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Tomorrow is a big day. Not for me, but for one of my best friends, D. After seven failed IVF cycles over more than two years, D. is currently participating in an NIH experimental fertility drug program. Everything will come to the ultimate culmination when she takes a pregnancy test tomorrow morning.

Tomorrow is more than just a big day, it's really a monumental day — for after two emotionally draining years, this will be her last attempt at fertility treatment. At least for quite a while.

Over the past two years, I have been D.'s almost daily confidante, sharing in her ups and downs — and quite honestly, the journey has been marred mostly by downs. The downs have included more freak fertility mishaps than imaginable, while the ups have included 10 glorious weeks of pregnancy. Unfortunately, D. miscarried at 10 weeks, only to be told that nothing conclusive could be determined about the cause. The lack of closure was yet another major blow to D.'s psyche, and understandably, it took months to overcome.

Despite the fact that while D. has struggled with infertility I have had two children (we were even both pregnant at the same time), we have grown closer and our friendship has grown stronger. Still, I know it hasn't always been easy for D. to confide in me, as it hasn't always been easy for me to talk to her. I have spent many a conversation with D. walking the extremely fine line of sharing too much at the risk of making her feel bad or carrying on with business as usual. Did D. really want to hear about Lucas' bath escapades or my plugged ducts when she was preparing herself emotionally and physically for a transfer?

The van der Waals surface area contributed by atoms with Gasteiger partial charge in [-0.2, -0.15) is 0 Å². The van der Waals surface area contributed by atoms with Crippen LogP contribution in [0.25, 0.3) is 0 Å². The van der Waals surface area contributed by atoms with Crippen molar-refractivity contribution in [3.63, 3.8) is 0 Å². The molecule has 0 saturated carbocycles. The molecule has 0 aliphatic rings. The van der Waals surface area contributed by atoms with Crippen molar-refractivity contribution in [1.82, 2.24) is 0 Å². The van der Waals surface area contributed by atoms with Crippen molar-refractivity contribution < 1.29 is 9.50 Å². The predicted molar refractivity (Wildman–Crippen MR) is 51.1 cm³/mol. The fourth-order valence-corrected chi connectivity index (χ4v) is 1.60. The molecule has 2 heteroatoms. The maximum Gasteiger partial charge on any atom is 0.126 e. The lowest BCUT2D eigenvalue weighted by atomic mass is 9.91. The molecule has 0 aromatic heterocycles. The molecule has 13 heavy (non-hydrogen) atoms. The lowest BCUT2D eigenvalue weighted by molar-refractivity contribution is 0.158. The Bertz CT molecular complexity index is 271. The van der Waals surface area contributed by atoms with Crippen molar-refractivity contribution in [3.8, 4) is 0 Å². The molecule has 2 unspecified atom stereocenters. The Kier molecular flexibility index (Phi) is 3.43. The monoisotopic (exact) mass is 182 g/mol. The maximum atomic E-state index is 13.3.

And while I cannot possibly pretend that I truly know what D. has been going through, I do have a great appreciation for her emotional pain, having listened to her innermost feelings and thoughts. I can only imagine what it must be like to want something so very badly, something that we as women are innately destined for, yet to be faced with devastating defeat after devastating defeat. Most recently I have tried to convey to D. that she is still wonderful, still beautiful, still "woman" despite her own personal destiny.

I found myself thinking about D. the other night when I was nursing Justin at 3:30 A.M. I recently started a new a job in which I traded my work-at-home status for an hour commute each way, and in a moment of self-pity, I was thinking how hard the early months of infancy can be, particularly for a working, nursing mom like myself. But my thoughts quickly turned to D. I knew that she would trade literally anything in her life to be sitting in the rocker with Justin at that moment. And if I could trade anything in my life to give D. that gift, I would.

I know that D. and her husband will become parents, one way or another. They are considering alternate options to IVF, and D. will have my unwavering support whatever path she chooses. I also know that when she becomes a mother, it is going to be extra special for that child, as nothing makes a person appreciate what they have more than having been on the other side, faced with the fear of having nothing.

I'm thinking about you, D.